Does Telehealth Reduce Rural-Urban Care Access Disparities? Evidence from Covid-19 Telehealth Expansion

Sun, Shujing
Wang, Guihua
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Using hospital claims data, we study the effect of telehealth expansion on the disparities between care access in rural and urban areas during Covid-19. We use urban areas as the control group and compare the changes in patients' access to care before and after the telehealth expansion. We find that the rural-urban disparities in overall access to care (i.e., the total number of visits) remain unchanged after the policy. We further distinguish in-person from telehealth visits and find enlarged disparities in patients' visiting modalities. In particular, urban patients substitute in-person visits with telehealth visits, yet rural patients have a much lower adoption rate of telehealth services and continue with in-person visits. Finally, we perform visit-level analyses and identify patients' social determinants and physicians' characteristics associated with telehealth adoptions.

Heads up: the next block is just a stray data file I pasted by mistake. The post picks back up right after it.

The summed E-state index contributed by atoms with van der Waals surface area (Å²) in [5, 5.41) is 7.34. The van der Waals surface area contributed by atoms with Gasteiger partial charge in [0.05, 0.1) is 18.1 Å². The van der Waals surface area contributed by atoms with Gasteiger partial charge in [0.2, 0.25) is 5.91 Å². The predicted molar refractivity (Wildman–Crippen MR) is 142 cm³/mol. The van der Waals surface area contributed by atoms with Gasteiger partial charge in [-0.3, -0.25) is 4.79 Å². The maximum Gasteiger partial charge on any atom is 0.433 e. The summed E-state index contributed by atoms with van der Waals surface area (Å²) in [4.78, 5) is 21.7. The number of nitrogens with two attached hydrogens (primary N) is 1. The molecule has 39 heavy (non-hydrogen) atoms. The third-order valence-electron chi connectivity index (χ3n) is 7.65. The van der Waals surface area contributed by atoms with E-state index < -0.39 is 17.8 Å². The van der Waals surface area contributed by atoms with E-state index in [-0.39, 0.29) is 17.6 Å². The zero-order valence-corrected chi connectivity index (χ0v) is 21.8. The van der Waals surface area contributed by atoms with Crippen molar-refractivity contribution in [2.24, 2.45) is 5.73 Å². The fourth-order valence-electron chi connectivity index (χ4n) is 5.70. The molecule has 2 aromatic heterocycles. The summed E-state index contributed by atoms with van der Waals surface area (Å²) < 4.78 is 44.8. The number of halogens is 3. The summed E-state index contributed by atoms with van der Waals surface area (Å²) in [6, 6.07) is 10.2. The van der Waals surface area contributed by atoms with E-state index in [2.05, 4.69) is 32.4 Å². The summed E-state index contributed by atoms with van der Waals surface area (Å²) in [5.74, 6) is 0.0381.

Digital Transformations of Business Operations, covid-19 pandemic, empirical health care, rural-urban disparities, telehealth expansion
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